How High Can Helicopters Fly?

By Pilot Institute
Posted on April 10, 2023 - 8 minute read

Helicopters are incredibly versatile aircraft. They can do many things airplanes cannot do, such as hovering, landing in a small space, and flying extremely low.

But helicopters cannot do everything fixed-wing aircraft can, and most cannot fly as high.

Generally, turbine helicopters can only fly up to about 25,000 feet, while airliners regularly fly at 40,000 feet or even higher. And the height at which helicopters can hover is much lower than this, usually around 10,000 feet.

There are altitude safety limits stated in the Pilot’s Operating Handbook (POH) for each helicopter type. These should be adhered to for safety (and insurance) reasons.

Here is a list of the altitude limits for some well-known helicopters.

Helicopter Altitude Limit Examples

Schweizer  300 CB10,000 ft
Robinson R2214,000 ft
Bell 206 Jet Ranger13,500 ft
Eurocopter AS 350 Astar20,000 ft
Eurocopter SA 315B Lama23,000 ft
Agusta Z13920,000 ft
Mil MI-2615,100 ft
Boeing Chinook CH-47F20,000 ft

However, the official altitude record for a helicopter flight is much higher than this.

The record for the highest helicopter flight is 12,954 m (42,500 ft), set by Fred North in 2002. The highest helicopter landing was on Mount Everest at 8,848 m (29,030 ft) in 2005.

We’ll take a look at Fred North’s epic flight in more detail later. But first, let’s examine why a helicopter can’t fly as high as a fixed-wing aircraft.

Why Can’t Helicopters Fly High?

The weight of the helicopter is an important consideration.

The more an aircraft weighs, the more power will be needed to lift it. Other things being equal, engine performance will be worse if a heavier weight must be lifted. And in the case of a helicopter, less power from the engine also makes it harder for the rotor blades to produce lift.

The next important consideration is that air is needed to power the engine, and the rotor blades need air to produce lift.

The air is thinner at high altitudes. In thinner air, it is harder for both the engine and the rotor to enable the helicopter to fly.

To summarize: helicopters tend to be quite heavy for their size, and the thinner air at altitude makes it hard for the lift to be produced. So flight at high altitudes becomes gradually more difficult for helicopters.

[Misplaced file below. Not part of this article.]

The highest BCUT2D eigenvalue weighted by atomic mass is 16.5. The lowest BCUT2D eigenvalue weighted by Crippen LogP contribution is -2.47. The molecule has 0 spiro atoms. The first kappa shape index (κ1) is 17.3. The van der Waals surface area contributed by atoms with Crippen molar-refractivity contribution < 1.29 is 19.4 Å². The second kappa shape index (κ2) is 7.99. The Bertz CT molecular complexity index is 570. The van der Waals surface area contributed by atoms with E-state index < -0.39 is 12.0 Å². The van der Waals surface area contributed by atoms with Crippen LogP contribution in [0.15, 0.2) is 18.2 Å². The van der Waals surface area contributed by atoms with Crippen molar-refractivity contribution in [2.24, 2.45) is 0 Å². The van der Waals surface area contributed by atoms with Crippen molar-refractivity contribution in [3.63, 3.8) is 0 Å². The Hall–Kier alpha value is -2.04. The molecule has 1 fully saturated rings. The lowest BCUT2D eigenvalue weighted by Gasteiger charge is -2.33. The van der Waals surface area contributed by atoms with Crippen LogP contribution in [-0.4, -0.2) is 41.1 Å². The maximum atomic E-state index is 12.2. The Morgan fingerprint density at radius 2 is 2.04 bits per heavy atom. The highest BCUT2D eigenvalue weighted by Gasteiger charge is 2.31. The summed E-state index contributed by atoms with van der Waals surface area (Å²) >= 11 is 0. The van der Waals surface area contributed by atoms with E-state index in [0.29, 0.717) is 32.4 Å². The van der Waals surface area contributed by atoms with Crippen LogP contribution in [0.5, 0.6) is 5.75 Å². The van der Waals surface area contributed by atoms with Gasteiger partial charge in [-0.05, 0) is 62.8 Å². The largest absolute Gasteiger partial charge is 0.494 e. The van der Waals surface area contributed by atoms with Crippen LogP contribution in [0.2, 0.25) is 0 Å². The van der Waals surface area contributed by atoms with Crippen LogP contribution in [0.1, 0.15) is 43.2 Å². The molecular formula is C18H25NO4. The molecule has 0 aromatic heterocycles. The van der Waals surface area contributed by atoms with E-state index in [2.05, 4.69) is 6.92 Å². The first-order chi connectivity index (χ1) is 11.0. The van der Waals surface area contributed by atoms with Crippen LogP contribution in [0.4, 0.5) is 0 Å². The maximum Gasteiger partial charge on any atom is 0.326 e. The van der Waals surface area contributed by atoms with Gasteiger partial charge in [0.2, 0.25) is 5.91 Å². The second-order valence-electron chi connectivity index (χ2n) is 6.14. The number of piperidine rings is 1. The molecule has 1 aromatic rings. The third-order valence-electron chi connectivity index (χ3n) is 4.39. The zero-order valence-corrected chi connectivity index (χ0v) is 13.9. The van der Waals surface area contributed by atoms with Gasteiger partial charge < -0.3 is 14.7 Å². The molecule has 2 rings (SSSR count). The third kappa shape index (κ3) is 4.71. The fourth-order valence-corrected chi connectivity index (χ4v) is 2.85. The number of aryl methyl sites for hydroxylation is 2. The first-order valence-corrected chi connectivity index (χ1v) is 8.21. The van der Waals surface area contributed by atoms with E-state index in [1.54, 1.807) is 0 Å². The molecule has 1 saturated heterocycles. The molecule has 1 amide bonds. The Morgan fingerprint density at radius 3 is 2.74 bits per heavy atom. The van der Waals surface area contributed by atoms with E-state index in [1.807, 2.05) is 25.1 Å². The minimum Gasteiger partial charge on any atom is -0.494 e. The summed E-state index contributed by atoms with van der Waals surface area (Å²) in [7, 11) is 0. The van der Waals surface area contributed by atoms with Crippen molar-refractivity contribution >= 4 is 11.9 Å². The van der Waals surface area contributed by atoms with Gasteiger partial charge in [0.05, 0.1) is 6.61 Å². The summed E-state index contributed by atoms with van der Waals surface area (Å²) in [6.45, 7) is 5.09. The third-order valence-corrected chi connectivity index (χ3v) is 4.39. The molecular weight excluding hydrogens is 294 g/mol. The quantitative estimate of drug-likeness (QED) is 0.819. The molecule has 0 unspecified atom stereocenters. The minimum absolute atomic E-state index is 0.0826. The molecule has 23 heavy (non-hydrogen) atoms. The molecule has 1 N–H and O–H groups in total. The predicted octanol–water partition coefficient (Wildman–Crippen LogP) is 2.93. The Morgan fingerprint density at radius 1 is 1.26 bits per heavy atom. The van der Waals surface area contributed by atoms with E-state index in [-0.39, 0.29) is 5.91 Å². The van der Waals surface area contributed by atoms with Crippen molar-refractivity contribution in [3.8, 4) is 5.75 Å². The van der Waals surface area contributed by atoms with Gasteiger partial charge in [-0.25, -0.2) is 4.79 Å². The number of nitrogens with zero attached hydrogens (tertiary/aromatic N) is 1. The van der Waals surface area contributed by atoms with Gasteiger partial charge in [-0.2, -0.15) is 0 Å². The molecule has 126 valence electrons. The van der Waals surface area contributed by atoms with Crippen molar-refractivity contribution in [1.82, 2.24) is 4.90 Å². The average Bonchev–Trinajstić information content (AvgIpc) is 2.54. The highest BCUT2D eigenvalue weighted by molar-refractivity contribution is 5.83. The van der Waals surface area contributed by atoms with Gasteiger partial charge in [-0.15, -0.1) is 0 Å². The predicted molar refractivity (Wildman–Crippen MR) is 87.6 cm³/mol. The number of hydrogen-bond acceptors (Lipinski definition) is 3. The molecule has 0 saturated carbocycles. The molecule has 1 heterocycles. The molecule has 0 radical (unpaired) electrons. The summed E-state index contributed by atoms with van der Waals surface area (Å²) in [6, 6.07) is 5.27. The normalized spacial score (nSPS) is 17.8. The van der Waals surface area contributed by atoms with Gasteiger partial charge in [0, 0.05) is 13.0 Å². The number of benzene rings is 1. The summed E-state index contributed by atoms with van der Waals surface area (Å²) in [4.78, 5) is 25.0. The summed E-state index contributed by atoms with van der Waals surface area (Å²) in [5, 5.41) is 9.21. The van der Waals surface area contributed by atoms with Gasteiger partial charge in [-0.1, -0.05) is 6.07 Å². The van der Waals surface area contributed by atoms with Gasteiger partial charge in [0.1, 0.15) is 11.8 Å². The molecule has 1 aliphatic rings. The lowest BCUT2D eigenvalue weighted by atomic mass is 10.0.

Environmental Considerations


As explained, the air is thinner at higher altitudes. This is because air pressure reduces as you climb. The situation is worse if the environment is hot, or if conditions are humid.

Helicopter pilots, particularly those who operate close to the tropics, often refer to being “hot and high.” When hot air expands, fewer molecules are available for the engine to produce power and the rotor to produce lift.

Similarly, humid air holds more water vapor, so fewer air molecules are available to help produce lift in wet conditions.

This means that, at the same altitude, helicopters can actually fly higher in Alaska than they can in a humid environment on the equator.

Practical Issues

In theory, it is the thinner air at high altitudes that causes all the problems for helicopters. But practical considerations are also important when it comes to a real-life helicopter flight.

Firstly, you need to be able to do more than just fly. You usually have to hover, take off, and land for a real flight. Hovering requires a great deal of power, much more than forward flight. So there can be problems if you try to hover and land at high altitudes.

Hovering in the “ground effect” does make things easier.

“Ground effect” is the effect of a “cushion” of air, which forms close to the ground under a hovering helicopter, and helps to hold it up. This increases aerodynamic performance, and the result is that the helicopter can hover with less power. But it only works when the helicopter is around 1 – 1.5 rotor lengths above the ground. Any higher, and ground effect dissipates.